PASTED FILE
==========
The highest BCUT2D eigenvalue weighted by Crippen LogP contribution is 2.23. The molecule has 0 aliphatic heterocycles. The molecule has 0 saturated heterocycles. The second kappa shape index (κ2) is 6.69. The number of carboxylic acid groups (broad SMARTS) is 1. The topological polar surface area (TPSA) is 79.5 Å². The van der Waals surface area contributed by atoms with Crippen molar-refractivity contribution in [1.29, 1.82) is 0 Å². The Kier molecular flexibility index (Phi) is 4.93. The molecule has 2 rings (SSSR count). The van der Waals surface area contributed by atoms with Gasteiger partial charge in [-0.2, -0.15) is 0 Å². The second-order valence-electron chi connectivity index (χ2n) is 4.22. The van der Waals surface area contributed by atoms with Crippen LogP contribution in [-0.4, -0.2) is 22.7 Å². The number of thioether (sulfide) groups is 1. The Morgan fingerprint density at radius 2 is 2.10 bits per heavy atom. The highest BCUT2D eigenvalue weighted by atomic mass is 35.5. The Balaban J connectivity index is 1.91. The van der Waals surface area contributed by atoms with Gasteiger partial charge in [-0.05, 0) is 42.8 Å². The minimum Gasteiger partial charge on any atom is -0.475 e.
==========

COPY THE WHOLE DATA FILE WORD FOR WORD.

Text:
The highest BCUT2D eigenvalue weighted by Crippen LogP contribution is 2.23. The molecule has 0 aliphatic heterocycles. The molecule has 0 saturated heterocycles. The second kappa shape index (κ2) is 6.69. The number of carboxylic acid groups (broad SMARTS) is 1. The topological polar surface area (TPSA) is 79.5 Å². The van der Waals surface area contributed by atoms with Crippen molar-refractivity contribution in [1.29, 1.82) is 0 Å². The Kier molecular flexibility index (Phi) is 4.93. The molecule has 2 rings (SSSR count). The van der Waals surface area contributed by atoms with Gasteiger partial charge in [-0.2, -0.15) is 0 Å². The second-order valence-electron chi connectivity index (χ2n) is 4.22. The van der Waals surface area contributed by atoms with Crippen LogP contribution in [-0.4, -0.2) is 22.7 Å². The number of thioether (sulfide) groups is 1. The Morgan fingerprint density at radius 2 is 2.10 bits per heavy atom. The highest BCUT2D eigenvalue weighted by atomic mass is 35.5. The Balaban J connectivity index is 1.91. The van der Waals surface area contributed by atoms with Gasteiger partial charge in [-0.05, 0) is 42.8 Å². The minimum Gasteiger partial charge on any atom is -0.475 e.